As Ontario heads towards another provincial election on Oct. 6, candidates are tackling all issues except perhaps the one most important for an election — the physical act of casting a ballot. Weak voter turnouts are not new to Ontario (52.8% in 2007), nor Canada (61.4% in 2011 up from 59.1% in 2009).
Voter apathy (VA) is a bigger threat to Canadian democracy than international terrorism. The remedy lies in “direct cyber democracy.” Direct democracy a la ancient Athens is not possible in the modern world. We require a tool that can simultaneously connect everyone, organize and streamline their opinions, and also be accessible at the leisure of the user. The internet was born for this. As Iran in 2009 and the recent Arab Spring events have proved, the internet and social media are very efficient, flexible, and malleable tools for people to express and coordinate grievances.
The internet can provide the flexibility, empowerment, and critical two-way communication between citizen and government necessary for direct democracy in the modern age. This is the age of “e-democracy.”
So how can the internet help curb VA? If we deconstruct VA, we can see three dominant causes for it: the belief that the system does not work; the feeling that politicians do not care; and the idea that one vote has no impact. Exploring these three roots, we come to three fundamental problems perceived by the electorate. The feeling that the system not working is a perception that the politician is not responding to popular opinion — this is a problem of communication. That the politician does not care is a result of coordinated (often funded and/or lobbied) interests taking precedence over individual complaints — this is a problem of electorate fragmentation. Lastly, the idea that one vote has no impact comes from a feeling of individual insignificance — a problem of empowerment. How can the internet provide empowerment, consolidation, and better communication between state and citizen?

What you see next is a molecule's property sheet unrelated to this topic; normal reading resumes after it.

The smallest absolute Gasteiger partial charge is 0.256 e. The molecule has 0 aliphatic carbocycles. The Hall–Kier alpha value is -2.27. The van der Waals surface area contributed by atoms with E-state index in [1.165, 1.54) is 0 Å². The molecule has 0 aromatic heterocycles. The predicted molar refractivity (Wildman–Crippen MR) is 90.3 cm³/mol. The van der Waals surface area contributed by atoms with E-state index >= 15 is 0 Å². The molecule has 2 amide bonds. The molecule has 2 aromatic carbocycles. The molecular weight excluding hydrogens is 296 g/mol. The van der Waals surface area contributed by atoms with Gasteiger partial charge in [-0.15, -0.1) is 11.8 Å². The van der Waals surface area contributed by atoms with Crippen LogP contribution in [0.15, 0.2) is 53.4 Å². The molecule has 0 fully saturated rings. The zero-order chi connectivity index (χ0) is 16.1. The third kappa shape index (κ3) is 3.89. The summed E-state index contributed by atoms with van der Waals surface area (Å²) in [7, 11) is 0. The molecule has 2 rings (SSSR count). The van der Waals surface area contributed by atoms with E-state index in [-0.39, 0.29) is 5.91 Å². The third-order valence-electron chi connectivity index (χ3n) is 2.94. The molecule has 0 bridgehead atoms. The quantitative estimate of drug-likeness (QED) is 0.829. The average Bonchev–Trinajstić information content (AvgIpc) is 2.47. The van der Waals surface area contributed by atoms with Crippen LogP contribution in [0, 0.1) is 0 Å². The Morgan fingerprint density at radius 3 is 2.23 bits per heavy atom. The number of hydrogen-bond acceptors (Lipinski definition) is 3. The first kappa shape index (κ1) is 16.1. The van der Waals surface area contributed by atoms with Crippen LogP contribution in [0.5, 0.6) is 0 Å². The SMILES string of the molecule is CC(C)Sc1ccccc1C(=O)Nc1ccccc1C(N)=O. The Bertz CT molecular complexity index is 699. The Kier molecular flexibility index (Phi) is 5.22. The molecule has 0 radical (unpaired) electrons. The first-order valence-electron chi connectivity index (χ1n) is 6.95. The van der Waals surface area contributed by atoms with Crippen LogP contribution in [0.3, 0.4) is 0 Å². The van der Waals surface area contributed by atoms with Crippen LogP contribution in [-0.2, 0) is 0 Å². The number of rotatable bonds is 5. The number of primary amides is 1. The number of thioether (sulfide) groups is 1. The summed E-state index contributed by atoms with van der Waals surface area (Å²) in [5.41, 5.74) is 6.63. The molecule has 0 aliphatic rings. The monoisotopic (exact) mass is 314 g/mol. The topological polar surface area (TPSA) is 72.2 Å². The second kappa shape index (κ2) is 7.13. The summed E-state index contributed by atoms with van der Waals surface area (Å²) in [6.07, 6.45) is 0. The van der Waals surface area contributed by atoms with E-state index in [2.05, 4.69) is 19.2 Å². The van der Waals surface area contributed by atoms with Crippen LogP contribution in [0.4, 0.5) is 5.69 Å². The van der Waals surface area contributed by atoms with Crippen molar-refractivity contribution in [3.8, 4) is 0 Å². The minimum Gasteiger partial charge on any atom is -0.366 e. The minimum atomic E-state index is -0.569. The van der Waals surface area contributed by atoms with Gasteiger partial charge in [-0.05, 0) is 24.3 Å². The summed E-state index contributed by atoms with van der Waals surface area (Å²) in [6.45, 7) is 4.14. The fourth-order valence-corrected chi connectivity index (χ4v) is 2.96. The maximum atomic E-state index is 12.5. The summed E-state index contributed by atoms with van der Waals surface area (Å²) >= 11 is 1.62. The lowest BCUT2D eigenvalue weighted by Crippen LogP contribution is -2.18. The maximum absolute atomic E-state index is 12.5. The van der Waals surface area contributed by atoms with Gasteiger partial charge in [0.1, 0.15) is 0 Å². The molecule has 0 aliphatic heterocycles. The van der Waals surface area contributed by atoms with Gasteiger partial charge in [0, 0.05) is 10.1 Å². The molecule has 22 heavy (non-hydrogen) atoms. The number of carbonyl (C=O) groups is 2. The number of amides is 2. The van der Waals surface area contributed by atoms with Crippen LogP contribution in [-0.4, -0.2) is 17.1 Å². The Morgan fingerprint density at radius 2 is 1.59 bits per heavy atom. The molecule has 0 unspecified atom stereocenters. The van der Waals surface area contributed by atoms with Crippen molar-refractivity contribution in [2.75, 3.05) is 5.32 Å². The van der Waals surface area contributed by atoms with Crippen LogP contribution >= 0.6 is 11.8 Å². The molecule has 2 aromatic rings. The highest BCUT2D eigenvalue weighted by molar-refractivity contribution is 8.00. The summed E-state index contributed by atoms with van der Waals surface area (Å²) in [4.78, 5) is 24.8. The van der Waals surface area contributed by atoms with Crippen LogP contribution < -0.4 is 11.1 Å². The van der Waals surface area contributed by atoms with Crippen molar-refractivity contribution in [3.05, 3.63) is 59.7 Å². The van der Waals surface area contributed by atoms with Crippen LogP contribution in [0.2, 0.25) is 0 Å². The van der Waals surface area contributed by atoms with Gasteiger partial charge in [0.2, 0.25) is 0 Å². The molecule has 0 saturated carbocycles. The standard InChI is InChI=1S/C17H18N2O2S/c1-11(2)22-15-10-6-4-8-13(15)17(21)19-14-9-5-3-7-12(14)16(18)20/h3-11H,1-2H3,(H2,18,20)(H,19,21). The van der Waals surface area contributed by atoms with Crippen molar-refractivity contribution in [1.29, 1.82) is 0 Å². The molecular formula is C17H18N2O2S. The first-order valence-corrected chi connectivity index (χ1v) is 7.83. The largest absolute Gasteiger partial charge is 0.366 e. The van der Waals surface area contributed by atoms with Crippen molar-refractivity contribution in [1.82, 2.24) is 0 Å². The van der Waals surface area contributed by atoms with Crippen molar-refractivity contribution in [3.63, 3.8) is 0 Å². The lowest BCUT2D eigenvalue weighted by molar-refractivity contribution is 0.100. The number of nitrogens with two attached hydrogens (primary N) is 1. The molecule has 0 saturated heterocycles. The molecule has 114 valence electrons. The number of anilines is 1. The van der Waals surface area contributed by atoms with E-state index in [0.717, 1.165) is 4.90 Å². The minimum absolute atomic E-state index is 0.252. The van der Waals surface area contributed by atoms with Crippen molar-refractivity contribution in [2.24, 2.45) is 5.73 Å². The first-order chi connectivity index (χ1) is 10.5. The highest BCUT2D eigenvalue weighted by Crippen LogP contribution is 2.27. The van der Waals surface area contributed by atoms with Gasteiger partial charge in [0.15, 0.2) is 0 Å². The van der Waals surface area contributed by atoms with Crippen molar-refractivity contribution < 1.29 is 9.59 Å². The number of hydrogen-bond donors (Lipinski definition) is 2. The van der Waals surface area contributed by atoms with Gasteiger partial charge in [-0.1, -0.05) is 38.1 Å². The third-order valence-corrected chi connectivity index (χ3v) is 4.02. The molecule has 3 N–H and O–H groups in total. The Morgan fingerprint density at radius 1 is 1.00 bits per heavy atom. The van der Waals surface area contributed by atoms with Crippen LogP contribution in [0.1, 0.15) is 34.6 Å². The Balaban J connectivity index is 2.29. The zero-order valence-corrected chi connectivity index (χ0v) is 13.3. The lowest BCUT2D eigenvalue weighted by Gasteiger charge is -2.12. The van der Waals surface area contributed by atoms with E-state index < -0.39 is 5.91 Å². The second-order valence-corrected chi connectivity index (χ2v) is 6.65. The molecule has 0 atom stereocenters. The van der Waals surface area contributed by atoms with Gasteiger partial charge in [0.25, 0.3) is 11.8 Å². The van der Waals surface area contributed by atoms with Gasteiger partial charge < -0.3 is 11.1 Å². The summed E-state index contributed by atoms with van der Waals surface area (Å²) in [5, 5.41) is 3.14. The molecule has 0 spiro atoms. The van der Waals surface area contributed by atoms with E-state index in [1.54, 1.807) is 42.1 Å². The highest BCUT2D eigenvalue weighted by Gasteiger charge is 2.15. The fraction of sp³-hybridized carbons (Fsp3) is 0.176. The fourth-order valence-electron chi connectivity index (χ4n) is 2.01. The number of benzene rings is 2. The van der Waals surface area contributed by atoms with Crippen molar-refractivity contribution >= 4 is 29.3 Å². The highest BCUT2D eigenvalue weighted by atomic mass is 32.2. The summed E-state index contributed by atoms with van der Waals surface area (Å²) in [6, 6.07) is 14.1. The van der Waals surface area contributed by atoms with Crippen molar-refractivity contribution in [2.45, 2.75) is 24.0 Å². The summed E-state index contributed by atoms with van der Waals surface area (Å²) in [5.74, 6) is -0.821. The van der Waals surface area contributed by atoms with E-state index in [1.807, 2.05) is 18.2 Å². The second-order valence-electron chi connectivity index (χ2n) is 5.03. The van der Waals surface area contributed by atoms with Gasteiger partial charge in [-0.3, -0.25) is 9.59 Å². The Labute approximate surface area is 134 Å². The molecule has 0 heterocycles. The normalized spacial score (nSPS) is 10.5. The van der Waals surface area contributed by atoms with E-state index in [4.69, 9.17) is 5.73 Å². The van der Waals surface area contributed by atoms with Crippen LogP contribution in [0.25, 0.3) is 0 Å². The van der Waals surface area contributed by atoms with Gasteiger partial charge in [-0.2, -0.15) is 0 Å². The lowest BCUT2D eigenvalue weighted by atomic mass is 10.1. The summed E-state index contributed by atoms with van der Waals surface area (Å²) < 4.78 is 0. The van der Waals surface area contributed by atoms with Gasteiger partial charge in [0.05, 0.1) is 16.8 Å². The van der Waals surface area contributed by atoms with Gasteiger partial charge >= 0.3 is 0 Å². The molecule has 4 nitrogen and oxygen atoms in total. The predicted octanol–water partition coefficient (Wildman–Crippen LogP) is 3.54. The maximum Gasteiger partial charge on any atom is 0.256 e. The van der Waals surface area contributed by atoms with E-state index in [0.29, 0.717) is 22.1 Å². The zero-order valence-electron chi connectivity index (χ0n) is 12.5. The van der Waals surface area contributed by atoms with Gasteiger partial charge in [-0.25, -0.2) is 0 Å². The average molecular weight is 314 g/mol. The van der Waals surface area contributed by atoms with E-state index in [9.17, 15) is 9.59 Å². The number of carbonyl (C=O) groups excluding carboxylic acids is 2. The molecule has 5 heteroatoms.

In the recent Canadian election, an online “electoral literacy application” named Vote Compass was launched. The tool asked users questions on a variety of issues and then compared their “score” to Canada’s political parties on the political spectrum. Within the month, two million users had run the compass. The tool brought out much discussion both in the media and on the internet as well as providing important data. The data showed how users felt about issues based on their political leaning and their constituency.
With regards to solving the three problems of VA, the Vote Compass is a step in the right direction. An established year-round, government-run “e-forum” could provide essential services to democracy. Firstly, non-binding plebiscites would become cheap, easy, and widely accessible, giving the government access to the most accurate popular mood. More importantly citizens would feel that their opinions do matter and affect government. Secondly, being able to communicate with other Canadians across all regions would make it easier for smaller interests to lobby government because their support would not be split up among constituencies. Lastly, and most importantly, because the tool is on the internet, citizens can partake in the discussion at anytime. Circumstances that would normally limit a citizen’s ability to communicate with their government (work/chores, distance, out of country, etc.) would be overcome by the internet. A citizen can communicate and organize their political convictions during commercials, lunch break, at the grocery store, or at the pump. Citizens can use their PC, library, tablet, or smart phone.
E-democracy mitigates voter apathy. Citizens are bought back into the system. Voter turnouts increase. Democracy is preserved.
Photo Credit: alancleaver_2000